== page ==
Colombia’s foreign minister said Tuesday that “anything could happen” to the alliance with the United States, a traditional ally of the South American country.
At a meeting with journalists, Foreign Minister Maria Angela Holguin said the US and neighbor Venezuela were the two “great uncertainties” of the moment.
In the case of the US, the minister referred to the traditional ally’s harsh stance on coca, which has boomed in the years ahead of a peace deal with Marxist guerrilla group FARC.
“We know what the new government is like and what has happened with Mexico. Anything could happen here,” Holguin was quoted as saying by Caracol Radio.
The minister subsequently moved the government’s deadline to remove 100,000 hectares of coca, the base ingredient of cocaine, five months forward to May.
When one says why eradication, why it is not achieved, why it takes so long, they do not see the difficulties that this country has. This is not in a flat territory, this is in the mountains, where legal meets illegal, that is the great challenge we have.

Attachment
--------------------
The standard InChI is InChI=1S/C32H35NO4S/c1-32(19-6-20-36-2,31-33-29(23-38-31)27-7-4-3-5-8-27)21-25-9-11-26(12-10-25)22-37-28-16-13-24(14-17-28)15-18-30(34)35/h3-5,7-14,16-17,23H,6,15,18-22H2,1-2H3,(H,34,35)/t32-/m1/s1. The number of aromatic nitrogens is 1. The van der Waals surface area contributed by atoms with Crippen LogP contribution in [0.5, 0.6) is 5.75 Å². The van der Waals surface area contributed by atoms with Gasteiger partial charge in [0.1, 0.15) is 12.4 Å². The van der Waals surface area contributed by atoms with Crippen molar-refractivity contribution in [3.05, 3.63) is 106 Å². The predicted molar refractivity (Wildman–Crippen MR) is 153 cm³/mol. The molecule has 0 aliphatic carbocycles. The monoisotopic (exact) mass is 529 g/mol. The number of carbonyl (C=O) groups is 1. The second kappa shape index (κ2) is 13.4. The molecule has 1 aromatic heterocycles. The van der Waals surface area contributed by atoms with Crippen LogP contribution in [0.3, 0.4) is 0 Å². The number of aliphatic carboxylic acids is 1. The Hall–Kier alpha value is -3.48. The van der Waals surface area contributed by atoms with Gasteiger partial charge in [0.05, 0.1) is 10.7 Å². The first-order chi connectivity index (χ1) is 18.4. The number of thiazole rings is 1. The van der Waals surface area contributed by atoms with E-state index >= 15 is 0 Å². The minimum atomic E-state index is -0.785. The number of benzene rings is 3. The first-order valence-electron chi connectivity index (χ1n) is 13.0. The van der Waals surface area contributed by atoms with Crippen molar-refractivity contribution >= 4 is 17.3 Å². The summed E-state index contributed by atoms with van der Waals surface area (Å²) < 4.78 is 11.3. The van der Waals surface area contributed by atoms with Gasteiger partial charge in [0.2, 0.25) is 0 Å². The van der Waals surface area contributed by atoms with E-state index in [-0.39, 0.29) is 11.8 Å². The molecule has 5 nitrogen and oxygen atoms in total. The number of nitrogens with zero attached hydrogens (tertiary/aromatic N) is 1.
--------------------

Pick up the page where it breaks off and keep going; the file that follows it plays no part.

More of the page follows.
Foreign Minister Maria Angela Holguin
The administration of US President Donald Trump has threatened to decertify Colombia as a country that is cooperative with the 46-year-long “War on Drugs.”
According to the US’ Drug Enforcement Administration (DEA), 95% of the cocaine consumed by approximately 1.9 million Americans comes from Colombia.
At the advise by the United Nations, the South American country has promised to substitute coca crops for legal crops like cocoa and coffee.
The administration of President Juan Manuel Santos, however, has failed to create budgets for this program and has allegedly failed to receive foreign aid for financing.
Pursuing forced eradication, the strategy preferred by Washington DC, has spurred outbreaks of violence that have killed at least 10 people over the past few months.